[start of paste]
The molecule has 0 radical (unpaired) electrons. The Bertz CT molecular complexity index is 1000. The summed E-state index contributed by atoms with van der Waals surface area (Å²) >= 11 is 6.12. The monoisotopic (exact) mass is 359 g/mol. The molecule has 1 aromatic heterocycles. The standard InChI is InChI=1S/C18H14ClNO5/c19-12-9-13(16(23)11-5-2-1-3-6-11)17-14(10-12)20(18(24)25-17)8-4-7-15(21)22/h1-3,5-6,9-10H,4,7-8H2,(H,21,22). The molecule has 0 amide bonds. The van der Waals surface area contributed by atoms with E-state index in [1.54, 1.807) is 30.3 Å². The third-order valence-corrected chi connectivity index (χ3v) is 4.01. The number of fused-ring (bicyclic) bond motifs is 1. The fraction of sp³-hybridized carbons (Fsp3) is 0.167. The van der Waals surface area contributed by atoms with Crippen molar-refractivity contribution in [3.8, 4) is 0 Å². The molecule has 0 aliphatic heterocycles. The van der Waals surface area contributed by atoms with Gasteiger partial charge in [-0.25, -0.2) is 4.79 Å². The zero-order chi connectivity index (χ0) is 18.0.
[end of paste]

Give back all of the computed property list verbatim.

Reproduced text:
The molecule has 0 radical (unpaired) electrons. The Bertz CT molecular complexity index is 1000. The summed E-state index contributed by atoms with van der Waals surface area (Å²) >= 11 is 6.12. The monoisotopic (exact) mass is 359 g/mol. The molecule has 1 aromatic heterocycles. The standard InChI is InChI=1S/C18H14ClNO5/c19-12-9-13(16(23)11-5-2-1-3-6-11)17-14(10-12)20(18(24)25-17)8-4-7-15(21)22/h1-3,5-6,9-10H,4,7-8H2,(H,21,22). The molecule has 0 amide bonds. The van der Waals surface area contributed by atoms with E-state index in [1.54, 1.807) is 30.3 Å². The third-order valence-corrected chi connectivity index (χ3v) is 4.01. The number of fused-ring (bicyclic) bond motifs is 1. The fraction of sp³-hybridized carbons (Fsp3) is 0.167. The van der Waals surface area contributed by atoms with Crippen molar-refractivity contribution in [3.8, 4) is 0 Å². The molecule has 0 aliphatic heterocycles. The van der Waals surface area contributed by atoms with Gasteiger partial charge in [-0.25, -0.2) is 4.79 Å². The zero-order chi connectivity index (χ0) is 18.0.